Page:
Astrophysics Question

Hello. I have, on occasion, seen footage of satellites being launched into space from the space shuttle. Almost always these are spinning. I assume the spinning is in order to facilitate stability however I am wondering how long these will continue to spin. In zero gravity will they continue to spin at the same RPM forever? Will they slow down on their own in time? (I assume that micro-dust particles might have an effect.) Thanks.


First, satellites orbiting Earth are not in zero gravity, otherwise there would be nothing holding them in orbit. They are in microgravity, where the lack of acceleration mimics the effects of true zero gravity. All of this has no impact on the rotation.

The only thing that could reduce the angular momentum of the satellite is a torque. On Earth, such torque is provided by friction, against the surface or against the atmosphere. In LEO, there is very little to provide friction. What is there is interplanetary dust and gas, various manmade debris particles, and maybe a little bit of radiation pressure. But the sum total of all of these effects on a spinning satellite weighing in at a ton or five is going to be very small indeed. So, they won’t spin at the same RPM forever, but it’s going to be a very very long time before there is any noticeable slowdown.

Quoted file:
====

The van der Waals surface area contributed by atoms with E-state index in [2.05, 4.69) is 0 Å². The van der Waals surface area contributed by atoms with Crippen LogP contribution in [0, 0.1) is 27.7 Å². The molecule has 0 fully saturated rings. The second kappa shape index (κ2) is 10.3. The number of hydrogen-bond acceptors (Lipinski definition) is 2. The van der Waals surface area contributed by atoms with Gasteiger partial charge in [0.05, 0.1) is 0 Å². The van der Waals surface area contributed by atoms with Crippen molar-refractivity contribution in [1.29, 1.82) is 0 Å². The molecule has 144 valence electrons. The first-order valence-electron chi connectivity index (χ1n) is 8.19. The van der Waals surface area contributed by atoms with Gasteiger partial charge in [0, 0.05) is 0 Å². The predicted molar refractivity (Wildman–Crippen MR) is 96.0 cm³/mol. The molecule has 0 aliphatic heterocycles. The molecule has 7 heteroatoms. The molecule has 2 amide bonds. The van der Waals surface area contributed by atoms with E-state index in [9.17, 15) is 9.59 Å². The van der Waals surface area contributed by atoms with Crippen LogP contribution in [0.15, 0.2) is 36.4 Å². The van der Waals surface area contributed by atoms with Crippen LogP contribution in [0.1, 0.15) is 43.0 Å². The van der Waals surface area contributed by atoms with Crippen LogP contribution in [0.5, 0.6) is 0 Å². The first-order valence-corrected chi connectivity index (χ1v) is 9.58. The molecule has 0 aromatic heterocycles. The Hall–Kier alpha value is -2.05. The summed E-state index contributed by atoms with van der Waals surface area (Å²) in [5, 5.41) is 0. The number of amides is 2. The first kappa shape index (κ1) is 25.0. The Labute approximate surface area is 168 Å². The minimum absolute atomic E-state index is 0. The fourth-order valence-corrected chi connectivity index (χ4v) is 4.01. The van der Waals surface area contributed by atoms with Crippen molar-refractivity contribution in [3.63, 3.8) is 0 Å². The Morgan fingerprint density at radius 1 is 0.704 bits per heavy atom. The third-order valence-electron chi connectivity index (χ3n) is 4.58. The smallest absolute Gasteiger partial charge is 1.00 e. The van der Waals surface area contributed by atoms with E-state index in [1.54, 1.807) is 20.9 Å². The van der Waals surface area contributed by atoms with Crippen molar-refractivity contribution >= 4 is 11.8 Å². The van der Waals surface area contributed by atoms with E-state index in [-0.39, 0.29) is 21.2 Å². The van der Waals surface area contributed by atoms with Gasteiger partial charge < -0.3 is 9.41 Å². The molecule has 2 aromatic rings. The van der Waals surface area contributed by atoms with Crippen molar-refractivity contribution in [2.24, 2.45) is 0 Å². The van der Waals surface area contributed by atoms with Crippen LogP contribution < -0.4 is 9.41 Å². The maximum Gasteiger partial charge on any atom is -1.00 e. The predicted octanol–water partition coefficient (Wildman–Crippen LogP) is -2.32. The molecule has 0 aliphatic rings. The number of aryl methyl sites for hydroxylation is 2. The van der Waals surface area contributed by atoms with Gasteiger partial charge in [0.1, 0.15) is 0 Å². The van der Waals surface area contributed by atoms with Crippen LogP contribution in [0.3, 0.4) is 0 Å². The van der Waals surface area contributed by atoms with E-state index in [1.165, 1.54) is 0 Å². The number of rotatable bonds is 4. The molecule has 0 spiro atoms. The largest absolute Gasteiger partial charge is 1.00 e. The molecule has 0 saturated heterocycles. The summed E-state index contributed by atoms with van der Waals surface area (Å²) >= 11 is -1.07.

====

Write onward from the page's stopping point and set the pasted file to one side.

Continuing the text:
In normal terms, what is set spinning n space continues to spin indefinitely – the effects of atmospheric drag, friction, etc., that slow spinning things ‘normally’ (i.e., on Earth with gravity and atmosphere effects) will apply.

In more practical terms, objects in LEO (low earth orbit, ‘just outside the atmosphere’) are actually in the “exosphere”, the ultrathin outermost layer of atmosphere, and will slow and reduce spin, eventually losing altitude and burning up in the atmosphere (the largest objects, like Skylab, falling to Earth).

Things farther out will in the very long term suffer from tidal drag, gravitational pull (mostly Earth, Moon, and Sun) etc., and the spin will slow, very gradually, measured in multiples of millennia.

That’s a very generalized answer, without any mathematical precision, addressing effects. Essentially the answer is No, in general, but with Yes being true under two circumstances – low orbit or greatly extended time span for the question.

There are two reasons to spin a satellite. One is spin stabilization during launch vehicle operation, which reduces the amount of off-trajectory deviation to a specified coning angle and reduce the offset mass effect of slosh of liquid propellant or slag. The other is to induce a “barbeque roll” that evenly distributes solar radiation across the body of the satellite to prevent it from becoming excessively or unequally heated, and provide long term gyroscopic stability.